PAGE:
Rupert Murdoch, unperturbed by a shaving cream pie attack in Britain’s Parliament, apologized yesterday for the phone hacking scandal that has engulfed his empire but said he would not resign as he had himself been let down by others.
Murdoch, at times appearing all of his 80 years as he took lengthy pauses before answering questions alongside his 38-year-old son, said he had been ashamed by the allegations and won some sympathy for his apparent remorse.
In a hotly anticipated hearing, the most dramatic moment came after two and half hours when a man appeared to rise from the public area of the committee room and tried to hit the elder Murdoch with a dish of shaving cream.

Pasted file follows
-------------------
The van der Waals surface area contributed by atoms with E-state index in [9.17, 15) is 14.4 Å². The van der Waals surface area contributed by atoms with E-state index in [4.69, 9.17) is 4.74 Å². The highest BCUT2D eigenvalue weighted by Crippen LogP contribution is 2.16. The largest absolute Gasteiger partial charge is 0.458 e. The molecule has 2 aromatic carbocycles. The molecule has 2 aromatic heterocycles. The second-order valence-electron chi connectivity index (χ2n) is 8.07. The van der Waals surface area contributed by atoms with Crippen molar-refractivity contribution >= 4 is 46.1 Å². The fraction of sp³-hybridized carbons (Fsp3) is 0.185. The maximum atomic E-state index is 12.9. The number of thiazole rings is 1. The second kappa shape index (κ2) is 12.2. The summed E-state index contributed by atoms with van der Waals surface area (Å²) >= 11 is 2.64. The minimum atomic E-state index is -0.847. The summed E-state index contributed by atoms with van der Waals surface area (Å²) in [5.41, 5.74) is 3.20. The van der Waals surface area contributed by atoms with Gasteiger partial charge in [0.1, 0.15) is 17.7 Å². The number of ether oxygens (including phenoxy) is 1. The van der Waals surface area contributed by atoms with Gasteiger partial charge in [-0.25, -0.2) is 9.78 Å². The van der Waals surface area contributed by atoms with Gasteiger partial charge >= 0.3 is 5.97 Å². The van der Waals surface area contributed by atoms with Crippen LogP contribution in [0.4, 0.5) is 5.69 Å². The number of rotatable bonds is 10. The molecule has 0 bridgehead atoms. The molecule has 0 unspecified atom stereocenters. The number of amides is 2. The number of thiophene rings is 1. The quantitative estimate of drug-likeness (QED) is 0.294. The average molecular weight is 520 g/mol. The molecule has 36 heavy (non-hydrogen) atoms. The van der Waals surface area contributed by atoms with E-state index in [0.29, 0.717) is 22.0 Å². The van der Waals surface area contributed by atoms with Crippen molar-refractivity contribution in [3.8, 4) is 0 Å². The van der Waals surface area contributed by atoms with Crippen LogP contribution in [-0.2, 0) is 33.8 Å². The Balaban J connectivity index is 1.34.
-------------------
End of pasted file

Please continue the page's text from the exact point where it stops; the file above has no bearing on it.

As James Murdoch rose and police moved in, watched live by millions on television, Rupert Murdoch’s 42-year-old wife Wendi Deng, who had been sitting right behind her husband, leapt forward to slap the man. He was hauled away and the session suspended.
Ten minutes later, the session resumed with an apology from the chairman and a jacketless Rupert Murdoch who continued to answer questions calmly.
At the start of proceedings, the elder Murdoch had rejected personal responsibility for the phone-hacking and corruption scandal but, with his son, said the company was deeply sorry and intended to resolve the issue as quickly as possible.
He said he was “shocked, appalled and ashamed” when he read two weeks ago of the case that has transformed the smoldering scandal into a “firestorm,” in the words of Prime Minister David Cameron. It has shaken Britons’ trust in the press, police and politicians, including Cameron himself.
Rebekah Brooks, the former News of the World editor at the time some of the alleged hacking occurred, apologized for the scandal and denied knowing the private investigators at the heart of the allegations. She also dismissed suggestions she had ever made or sanctioned payments to the police.